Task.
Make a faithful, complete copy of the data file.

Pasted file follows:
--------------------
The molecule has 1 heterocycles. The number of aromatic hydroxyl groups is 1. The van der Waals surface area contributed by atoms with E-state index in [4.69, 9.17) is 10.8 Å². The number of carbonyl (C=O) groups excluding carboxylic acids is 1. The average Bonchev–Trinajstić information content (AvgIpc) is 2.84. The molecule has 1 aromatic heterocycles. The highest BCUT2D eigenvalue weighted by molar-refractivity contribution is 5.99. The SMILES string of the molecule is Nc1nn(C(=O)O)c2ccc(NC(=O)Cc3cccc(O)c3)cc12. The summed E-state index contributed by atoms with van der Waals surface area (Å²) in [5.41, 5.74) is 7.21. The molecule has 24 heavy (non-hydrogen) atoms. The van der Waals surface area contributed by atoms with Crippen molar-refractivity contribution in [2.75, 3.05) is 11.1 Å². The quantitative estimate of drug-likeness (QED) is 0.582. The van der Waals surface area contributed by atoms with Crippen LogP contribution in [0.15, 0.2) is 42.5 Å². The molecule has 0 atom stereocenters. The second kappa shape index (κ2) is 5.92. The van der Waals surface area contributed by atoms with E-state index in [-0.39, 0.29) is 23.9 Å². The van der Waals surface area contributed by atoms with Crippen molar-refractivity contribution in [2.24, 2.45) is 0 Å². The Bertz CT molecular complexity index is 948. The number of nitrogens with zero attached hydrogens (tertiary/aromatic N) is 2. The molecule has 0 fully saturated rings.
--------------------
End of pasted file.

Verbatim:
The molecule has 1 heterocycles. The number of aromatic hydroxyl groups is 1. The van der Waals surface area contributed by atoms with E-state index in [4.69, 9.17) is 10.8 Å². The number of carbonyl (C=O) groups excluding carboxylic acids is 1. The average Bonchev–Trinajstić information content (AvgIpc) is 2.84. The molecule has 1 aromatic heterocycles. The highest BCUT2D eigenvalue weighted by molar-refractivity contribution is 5.99. The SMILES string of the molecule is Nc1nn(C(=O)O)c2ccc(NC(=O)Cc3cccc(O)c3)cc12. The summed E-state index contributed by atoms with van der Waals surface area (Å²) in [5.41, 5.74) is 7.21. The molecule has 24 heavy (non-hydrogen) atoms. The van der Waals surface area contributed by atoms with Crippen molar-refractivity contribution in [2.75, 3.05) is 11.1 Å². The quantitative estimate of drug-likeness (QED) is 0.582. The van der Waals surface area contributed by atoms with Crippen LogP contribution in [0.15, 0.2) is 42.5 Å². The molecule has 0 atom stereocenters. The second kappa shape index (κ2) is 5.92. The van der Waals surface area contributed by atoms with E-state index in [-0.39, 0.29) is 23.9 Å². The van der Waals surface area contributed by atoms with Crippen molar-refractivity contribution in [2.24, 2.45) is 0 Å². The Bertz CT molecular complexity index is 948. The number of nitrogens with zero attached hydrogens (tertiary/aromatic N) is 2. The molecule has 0 fully saturated rings.